Location: Range Management Research
Title: Cross-scale interactions drive ecosystem responses to precipitation in the Chihuahuan Desert Authors
Submitted to: Ecological Society of America Proceedings
Publication Type: Abstract Only
Publication Acceptance Date: May 1, 2012
Publication Date: August 5, 2012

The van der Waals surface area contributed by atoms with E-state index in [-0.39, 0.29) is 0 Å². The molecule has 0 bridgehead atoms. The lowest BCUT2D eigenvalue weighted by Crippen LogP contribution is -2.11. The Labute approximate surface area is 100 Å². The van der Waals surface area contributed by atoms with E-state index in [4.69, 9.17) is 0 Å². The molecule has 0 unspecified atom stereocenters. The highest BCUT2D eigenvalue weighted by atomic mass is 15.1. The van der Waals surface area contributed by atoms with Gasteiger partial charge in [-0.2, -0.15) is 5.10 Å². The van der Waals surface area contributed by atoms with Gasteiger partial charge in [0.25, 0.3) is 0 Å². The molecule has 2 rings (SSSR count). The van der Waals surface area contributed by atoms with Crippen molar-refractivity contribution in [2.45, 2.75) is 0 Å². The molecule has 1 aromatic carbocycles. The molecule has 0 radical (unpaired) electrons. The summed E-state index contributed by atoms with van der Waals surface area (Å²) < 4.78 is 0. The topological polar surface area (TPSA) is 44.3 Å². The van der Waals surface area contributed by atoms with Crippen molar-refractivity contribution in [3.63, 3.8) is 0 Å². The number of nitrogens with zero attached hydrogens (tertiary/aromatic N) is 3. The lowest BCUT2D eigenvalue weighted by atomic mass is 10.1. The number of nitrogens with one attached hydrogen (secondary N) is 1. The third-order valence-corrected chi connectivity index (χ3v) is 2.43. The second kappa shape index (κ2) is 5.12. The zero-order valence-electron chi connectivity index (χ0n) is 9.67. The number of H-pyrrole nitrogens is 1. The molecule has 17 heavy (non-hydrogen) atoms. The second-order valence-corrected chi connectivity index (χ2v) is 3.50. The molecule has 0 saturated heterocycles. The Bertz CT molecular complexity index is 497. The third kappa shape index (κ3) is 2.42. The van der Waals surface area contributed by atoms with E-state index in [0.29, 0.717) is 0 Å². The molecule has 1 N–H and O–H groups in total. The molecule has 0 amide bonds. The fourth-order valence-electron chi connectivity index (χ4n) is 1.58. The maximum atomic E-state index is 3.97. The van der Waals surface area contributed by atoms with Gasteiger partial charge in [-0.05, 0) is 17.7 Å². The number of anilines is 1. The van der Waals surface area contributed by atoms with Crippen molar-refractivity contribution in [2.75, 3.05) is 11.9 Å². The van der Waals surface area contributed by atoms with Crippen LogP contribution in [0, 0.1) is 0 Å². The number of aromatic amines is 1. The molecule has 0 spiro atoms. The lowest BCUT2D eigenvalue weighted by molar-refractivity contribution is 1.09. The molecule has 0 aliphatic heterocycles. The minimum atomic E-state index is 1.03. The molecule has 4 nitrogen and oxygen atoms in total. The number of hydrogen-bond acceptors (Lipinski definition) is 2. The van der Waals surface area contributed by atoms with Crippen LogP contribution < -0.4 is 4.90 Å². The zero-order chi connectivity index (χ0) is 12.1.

Citation: Pillsbury, F.C., Peters, D.C., Browning, D.M., Duniway, M.C. 2012. Cross-scale interactions drive ecosystem responses to precipitation in the Chihuahuan Desert [abstract]. 97th Ecological Society of America Meeting, August 5-10, 2012, Portland, OR. COS 186-2. Technical Abstract: Regime shifts from grass- to shrub-dominated states are widespread in arid and semiarid regions globally. These patterns of grass production and shifts to shrub dominance are spatially variable and correlate weakly with precipitation, suggesting that processes at different spatial and temporal scales interact to create spatially heterogeneous patterns of grass recruitment and growth. Focusing on a 5-year wet period at the Jornada Basin LTER site in southern New Mexico, we tested the hypothesis that a dynamic template of soil characteristics and spatial context mediate the response of grasses to periods of elevated precipitation. Data consisted of Normalized Difference Vegetation Index (NDVI) measurements from repeat satellite images before and after semiannual growing seasons, soil measurements from 75 locations across a grassland-shrubland ecotone, and monthly precipitation totals from 14 nearby rain gauges. Spatial arrangement of grasses, shrubs, and bare gaps were quantified from an object-based classification of a satellite image from immediately before the extended wet period. During this 5-year period of elevated precipitation, the greatest grass establishment and growth occurred at locations already dominated by grasses. Production also increased in some areas of mesquite (Prosopis glandulosa) dunes where fine-scale processes facilitating recruitment are normally overwhelmed by broader-scale drivers such as wind erosion. On soils with greater water-holding capacity, these fine-scale processes propagated spatially to influence patterns of recruitment and growth. On soils with lower water-holding capacity, grasses were unable to exploit an increase in precipitation and exhibited little increase in primary production. These results suggest that focusing on only fine-scale processes, such as competition, is of limited utility when cross-scale interactions govern observed patterns. A more explicit focus on multiple interacting spatial and temporal scales is often necessary to more fully understand variability in regime shifts.